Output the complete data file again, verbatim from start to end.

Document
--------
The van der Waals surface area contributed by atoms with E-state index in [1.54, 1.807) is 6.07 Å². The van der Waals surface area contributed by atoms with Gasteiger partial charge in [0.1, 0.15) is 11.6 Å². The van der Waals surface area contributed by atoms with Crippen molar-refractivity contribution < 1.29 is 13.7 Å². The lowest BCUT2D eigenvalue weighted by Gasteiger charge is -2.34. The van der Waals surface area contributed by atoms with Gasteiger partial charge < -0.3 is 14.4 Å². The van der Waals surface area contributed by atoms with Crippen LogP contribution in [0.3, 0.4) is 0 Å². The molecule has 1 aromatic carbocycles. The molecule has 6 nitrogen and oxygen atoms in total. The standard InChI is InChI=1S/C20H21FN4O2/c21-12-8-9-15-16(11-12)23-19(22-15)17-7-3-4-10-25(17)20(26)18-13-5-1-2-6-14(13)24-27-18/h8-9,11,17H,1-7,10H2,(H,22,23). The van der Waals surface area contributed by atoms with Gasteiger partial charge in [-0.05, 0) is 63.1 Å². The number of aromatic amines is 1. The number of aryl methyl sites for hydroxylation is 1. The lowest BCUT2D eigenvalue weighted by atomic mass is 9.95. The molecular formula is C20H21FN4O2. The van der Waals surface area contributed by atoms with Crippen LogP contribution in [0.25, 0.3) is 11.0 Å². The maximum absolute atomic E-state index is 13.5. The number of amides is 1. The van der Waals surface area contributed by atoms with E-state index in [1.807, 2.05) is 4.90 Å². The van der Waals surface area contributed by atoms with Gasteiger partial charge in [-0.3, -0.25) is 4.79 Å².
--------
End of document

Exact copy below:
The van der Waals surface area contributed by atoms with E-state index in [1.54, 1.807) is 6.07 Å². The van der Waals surface area contributed by atoms with Gasteiger partial charge in [0.1, 0.15) is 11.6 Å². The van der Waals surface area contributed by atoms with Crippen molar-refractivity contribution < 1.29 is 13.7 Å². The lowest BCUT2D eigenvalue weighted by Gasteiger charge is -2.34. The van der Waals surface area contributed by atoms with Gasteiger partial charge < -0.3 is 14.4 Å². The van der Waals surface area contributed by atoms with Crippen LogP contribution in [0.3, 0.4) is 0 Å². The molecule has 1 aromatic carbocycles. The molecule has 6 nitrogen and oxygen atoms in total. The standard InChI is InChI=1S/C20H21FN4O2/c21-12-8-9-15-16(11-12)23-19(22-15)17-7-3-4-10-25(17)20(26)18-13-5-1-2-6-14(13)24-27-18/h8-9,11,17H,1-7,10H2,(H,22,23). The van der Waals surface area contributed by atoms with Gasteiger partial charge in [-0.05, 0) is 63.1 Å². The number of aromatic amines is 1. The number of aryl methyl sites for hydroxylation is 1. The lowest BCUT2D eigenvalue weighted by atomic mass is 9.95. The molecular formula is C20H21FN4O2. The van der Waals surface area contributed by atoms with Crippen LogP contribution in [0.25, 0.3) is 11.0 Å². The maximum absolute atomic E-state index is 13.5. The number of amides is 1. The van der Waals surface area contributed by atoms with E-state index in [1.807, 2.05) is 4.90 Å². The van der Waals surface area contributed by atoms with Gasteiger partial charge in [-0.3, -0.25) is 4.79 Å².